Europe faces non-energy challenges amid Ukraine crisis, experts say

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The ongoing conflict between Russia and Ukraine is likely to have long-term implications for Europe that go beyond energy supplies, analysts have said.

So far, the conflict’s biggest direct economic impact has been on energy prices, particularly in Germany and Italy, Europe’s two largest importers of Russian gas, Xinhua news agency reported.

Natural gas futures fell slightly last week, but only after hitting their highest levels in 13 years, according to media reports.

But analysts told Xinhua news agency that Europe will soon be faced with other challenges such as increasing supply chain issues, spiking food prices, environmental policy problems and fresh waves of refugees.

“We could end up with major problems in one of the important supply chains –this could be the automobile sector or something else,” Lorenzo Codogno, Founder and Chief Economist of LC Macro Advisors and a visiting professor at the London School of Economics, told Xinhua.

“We also have to consider food, wheat and corn,” which are traditionally produced by both Russia and Ukraine, he said.

“Gas is not just used for energy generation. It is also used in the production of fertilisers, which are important for agriculture, not just in Europe but across the globe. Everything is connected to everything else.”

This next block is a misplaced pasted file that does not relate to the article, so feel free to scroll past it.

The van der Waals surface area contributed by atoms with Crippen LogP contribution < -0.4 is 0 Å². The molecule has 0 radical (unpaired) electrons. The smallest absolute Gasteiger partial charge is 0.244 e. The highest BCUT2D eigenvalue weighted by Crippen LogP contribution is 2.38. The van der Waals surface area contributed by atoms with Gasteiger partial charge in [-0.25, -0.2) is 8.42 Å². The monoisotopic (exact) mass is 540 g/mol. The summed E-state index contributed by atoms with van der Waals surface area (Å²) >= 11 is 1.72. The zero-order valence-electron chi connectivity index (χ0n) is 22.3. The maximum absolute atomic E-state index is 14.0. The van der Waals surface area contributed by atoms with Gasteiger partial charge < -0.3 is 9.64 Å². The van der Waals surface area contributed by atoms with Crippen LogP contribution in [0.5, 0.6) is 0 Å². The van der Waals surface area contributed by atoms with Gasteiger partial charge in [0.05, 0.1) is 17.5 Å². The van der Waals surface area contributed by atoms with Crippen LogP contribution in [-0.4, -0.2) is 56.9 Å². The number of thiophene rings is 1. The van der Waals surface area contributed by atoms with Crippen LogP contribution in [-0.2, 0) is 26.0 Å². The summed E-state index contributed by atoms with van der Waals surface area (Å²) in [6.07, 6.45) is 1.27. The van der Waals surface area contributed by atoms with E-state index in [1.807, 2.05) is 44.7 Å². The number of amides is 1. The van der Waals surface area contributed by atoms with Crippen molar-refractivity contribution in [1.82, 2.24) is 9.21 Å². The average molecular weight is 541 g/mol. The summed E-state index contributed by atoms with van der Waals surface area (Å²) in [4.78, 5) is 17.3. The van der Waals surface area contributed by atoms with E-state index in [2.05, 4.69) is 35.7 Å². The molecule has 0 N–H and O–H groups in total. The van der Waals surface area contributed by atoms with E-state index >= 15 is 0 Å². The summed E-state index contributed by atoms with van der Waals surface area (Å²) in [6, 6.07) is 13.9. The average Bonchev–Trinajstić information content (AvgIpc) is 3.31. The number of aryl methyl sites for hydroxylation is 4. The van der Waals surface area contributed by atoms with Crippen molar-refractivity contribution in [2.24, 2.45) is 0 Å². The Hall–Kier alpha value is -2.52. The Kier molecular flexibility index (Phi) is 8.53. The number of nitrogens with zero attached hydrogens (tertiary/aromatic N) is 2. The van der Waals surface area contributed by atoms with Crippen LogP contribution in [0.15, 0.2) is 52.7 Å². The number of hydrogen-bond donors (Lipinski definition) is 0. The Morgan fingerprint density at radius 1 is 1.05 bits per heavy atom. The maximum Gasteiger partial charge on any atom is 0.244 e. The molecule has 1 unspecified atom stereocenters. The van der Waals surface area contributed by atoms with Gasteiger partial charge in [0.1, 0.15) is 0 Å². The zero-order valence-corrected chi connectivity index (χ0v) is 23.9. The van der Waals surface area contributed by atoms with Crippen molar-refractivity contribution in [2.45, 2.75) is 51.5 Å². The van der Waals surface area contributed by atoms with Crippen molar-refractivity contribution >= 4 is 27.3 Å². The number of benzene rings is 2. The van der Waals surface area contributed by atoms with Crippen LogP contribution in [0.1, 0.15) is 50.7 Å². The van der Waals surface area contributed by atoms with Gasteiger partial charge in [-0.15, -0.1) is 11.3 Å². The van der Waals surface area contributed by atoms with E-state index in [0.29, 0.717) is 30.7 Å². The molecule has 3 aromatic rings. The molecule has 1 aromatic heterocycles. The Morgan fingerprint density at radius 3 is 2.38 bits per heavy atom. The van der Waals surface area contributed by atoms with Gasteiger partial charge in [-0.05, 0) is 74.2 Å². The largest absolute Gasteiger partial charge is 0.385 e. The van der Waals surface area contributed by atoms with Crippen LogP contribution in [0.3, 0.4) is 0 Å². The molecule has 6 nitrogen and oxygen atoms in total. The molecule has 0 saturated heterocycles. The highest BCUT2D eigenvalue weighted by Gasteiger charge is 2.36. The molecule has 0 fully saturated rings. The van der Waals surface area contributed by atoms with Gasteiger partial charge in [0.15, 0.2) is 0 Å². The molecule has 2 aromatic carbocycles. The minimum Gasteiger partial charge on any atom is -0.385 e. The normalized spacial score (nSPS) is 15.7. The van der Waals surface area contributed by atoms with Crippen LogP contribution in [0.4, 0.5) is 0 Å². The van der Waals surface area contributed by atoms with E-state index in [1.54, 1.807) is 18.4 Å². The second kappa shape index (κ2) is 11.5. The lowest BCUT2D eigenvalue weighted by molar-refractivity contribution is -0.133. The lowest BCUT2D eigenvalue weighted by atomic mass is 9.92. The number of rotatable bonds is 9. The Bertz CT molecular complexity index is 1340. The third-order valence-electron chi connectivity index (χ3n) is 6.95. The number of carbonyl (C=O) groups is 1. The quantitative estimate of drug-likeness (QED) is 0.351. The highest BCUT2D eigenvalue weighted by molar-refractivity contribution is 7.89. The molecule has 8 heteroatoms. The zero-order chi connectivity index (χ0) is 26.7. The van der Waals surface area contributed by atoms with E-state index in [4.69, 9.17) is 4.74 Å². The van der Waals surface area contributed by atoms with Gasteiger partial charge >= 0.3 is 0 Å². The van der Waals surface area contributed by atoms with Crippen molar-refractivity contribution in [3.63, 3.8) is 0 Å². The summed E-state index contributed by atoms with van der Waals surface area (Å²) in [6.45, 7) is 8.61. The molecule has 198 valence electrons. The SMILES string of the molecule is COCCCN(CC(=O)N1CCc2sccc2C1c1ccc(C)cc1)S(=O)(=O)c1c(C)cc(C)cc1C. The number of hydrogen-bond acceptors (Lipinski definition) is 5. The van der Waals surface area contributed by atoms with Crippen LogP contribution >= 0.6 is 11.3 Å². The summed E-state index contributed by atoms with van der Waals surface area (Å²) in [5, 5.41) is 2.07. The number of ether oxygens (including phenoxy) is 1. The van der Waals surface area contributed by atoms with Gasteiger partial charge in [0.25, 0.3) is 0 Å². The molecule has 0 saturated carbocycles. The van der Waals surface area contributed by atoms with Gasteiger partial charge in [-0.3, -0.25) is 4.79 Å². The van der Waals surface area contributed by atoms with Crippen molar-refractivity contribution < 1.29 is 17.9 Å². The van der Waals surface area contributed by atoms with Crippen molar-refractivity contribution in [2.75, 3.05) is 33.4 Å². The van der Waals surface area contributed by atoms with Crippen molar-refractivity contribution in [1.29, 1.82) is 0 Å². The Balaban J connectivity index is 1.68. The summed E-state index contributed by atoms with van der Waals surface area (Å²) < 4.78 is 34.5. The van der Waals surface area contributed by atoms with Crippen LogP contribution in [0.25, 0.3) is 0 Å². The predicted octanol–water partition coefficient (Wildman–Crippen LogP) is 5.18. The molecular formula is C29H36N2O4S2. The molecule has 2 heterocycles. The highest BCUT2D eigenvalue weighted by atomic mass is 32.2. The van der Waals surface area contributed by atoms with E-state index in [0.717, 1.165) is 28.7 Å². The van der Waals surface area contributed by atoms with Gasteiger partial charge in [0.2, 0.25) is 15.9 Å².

According to Riccardo Puglisi, a professor of public economics at the University of Pavia, the most widespread economic impact stemming from the conflict might be the “uncertainty” it creates.

The conflict is slowing the economic recovery from the problems created by the coronavirus pandemic, Puglisi said.

“There is no single cause here and we don’t know how long this will go on and what the medium or long-term effects will be.”

He said one impact economies are already seeing is an increase in military spending, which he added has already doubled when measured as a percentage of the GDP of European nations to around two per cent. In the coming months, this figure could further increase to 2.5 per cent.

“Governments will be able to find the tax revenue to offset most of the increases in military spending, but the extra spending will not be enough to offset the economic uncertainty countries will face,” Puglisi said.

Some environmental groups are worried that a too quick transition away from Russian energy sources could make it difficult to replace those with renewable energy alternatives. The fear is that the quest for alternatives to gas or petroleum could lock countries into long-term contracts that would stifle the expansion of clean energy.

Codogno said while crisis situations often sow divisions between countries, this does not seem to be the case this time around. He noted that if the conflict continues for many months, the situation could become more problematic because of migration.

“If the Ukrainian refugee crisis continues, it would clearly put a lot of stress on facilities like schools and hospitals,” he said.

“But if countries agree to share the burden imposed by these migrants, I think it would still be a shock, but a manageable one.”

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